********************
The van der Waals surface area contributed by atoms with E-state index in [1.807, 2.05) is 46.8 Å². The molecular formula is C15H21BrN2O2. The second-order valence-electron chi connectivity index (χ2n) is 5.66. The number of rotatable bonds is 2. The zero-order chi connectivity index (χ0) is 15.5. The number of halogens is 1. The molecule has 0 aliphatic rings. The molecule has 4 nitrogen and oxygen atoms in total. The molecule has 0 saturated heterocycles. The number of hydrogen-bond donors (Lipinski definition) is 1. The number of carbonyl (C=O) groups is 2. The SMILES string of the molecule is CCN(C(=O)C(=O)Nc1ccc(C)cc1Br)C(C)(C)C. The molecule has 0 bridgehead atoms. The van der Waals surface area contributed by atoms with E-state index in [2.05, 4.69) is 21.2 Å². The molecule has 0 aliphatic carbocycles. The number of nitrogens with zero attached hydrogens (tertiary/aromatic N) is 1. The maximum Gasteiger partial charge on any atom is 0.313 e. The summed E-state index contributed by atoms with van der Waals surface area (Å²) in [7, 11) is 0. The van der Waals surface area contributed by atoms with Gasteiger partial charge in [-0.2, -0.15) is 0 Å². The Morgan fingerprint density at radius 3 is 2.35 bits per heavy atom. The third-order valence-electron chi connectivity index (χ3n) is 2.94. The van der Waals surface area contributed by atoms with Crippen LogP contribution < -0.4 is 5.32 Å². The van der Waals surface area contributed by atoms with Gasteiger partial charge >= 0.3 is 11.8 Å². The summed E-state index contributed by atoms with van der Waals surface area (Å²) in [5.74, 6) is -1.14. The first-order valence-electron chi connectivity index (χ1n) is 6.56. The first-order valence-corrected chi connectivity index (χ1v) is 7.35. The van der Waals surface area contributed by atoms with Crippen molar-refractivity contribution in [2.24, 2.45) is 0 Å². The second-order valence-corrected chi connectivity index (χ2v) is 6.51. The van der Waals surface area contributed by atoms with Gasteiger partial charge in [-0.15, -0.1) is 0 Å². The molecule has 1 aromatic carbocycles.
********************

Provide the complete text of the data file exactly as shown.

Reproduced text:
The van der Waals surface area contributed by atoms with E-state index in [1.807, 2.05) is 46.8 Å². The molecular formula is C15H21BrN2O2. The second-order valence-electron chi connectivity index (χ2n) is 5.66. The number of rotatable bonds is 2. The zero-order chi connectivity index (χ0) is 15.5. The number of halogens is 1. The molecule has 0 aliphatic rings. The molecule has 4 nitrogen and oxygen atoms in total. The molecule has 0 saturated heterocycles. The number of hydrogen-bond donors (Lipinski definition) is 1. The number of carbonyl (C=O) groups is 2. The SMILES string of the molecule is CCN(C(=O)C(=O)Nc1ccc(C)cc1Br)C(C)(C)C. The molecule has 0 bridgehead atoms. The van der Waals surface area contributed by atoms with E-state index in [2.05, 4.69) is 21.2 Å². The molecule has 0 aliphatic carbocycles. The number of nitrogens with zero attached hydrogens (tertiary/aromatic N) is 1. The maximum Gasteiger partial charge on any atom is 0.313 e. The summed E-state index contributed by atoms with van der Waals surface area (Å²) in [7, 11) is 0. The van der Waals surface area contributed by atoms with Gasteiger partial charge in [-0.2, -0.15) is 0 Å². The Morgan fingerprint density at radius 3 is 2.35 bits per heavy atom. The third-order valence-electron chi connectivity index (χ3n) is 2.94. The van der Waals surface area contributed by atoms with Crippen LogP contribution < -0.4 is 5.32 Å². The van der Waals surface area contributed by atoms with Gasteiger partial charge >= 0.3 is 11.8 Å². The summed E-state index contributed by atoms with van der Waals surface area (Å²) in [5.74, 6) is -1.14. The first-order valence-electron chi connectivity index (χ1n) is 6.56. The first-order valence-corrected chi connectivity index (χ1v) is 7.35. The van der Waals surface area contributed by atoms with Crippen molar-refractivity contribution in [2.24, 2.45) is 0 Å². The second-order valence-corrected chi connectivity index (χ2v) is 6.51. The van der Waals surface area contributed by atoms with Gasteiger partial charge in [-0.15, -0.1) is 0 Å². The molecule has 1 aromatic carbocycles.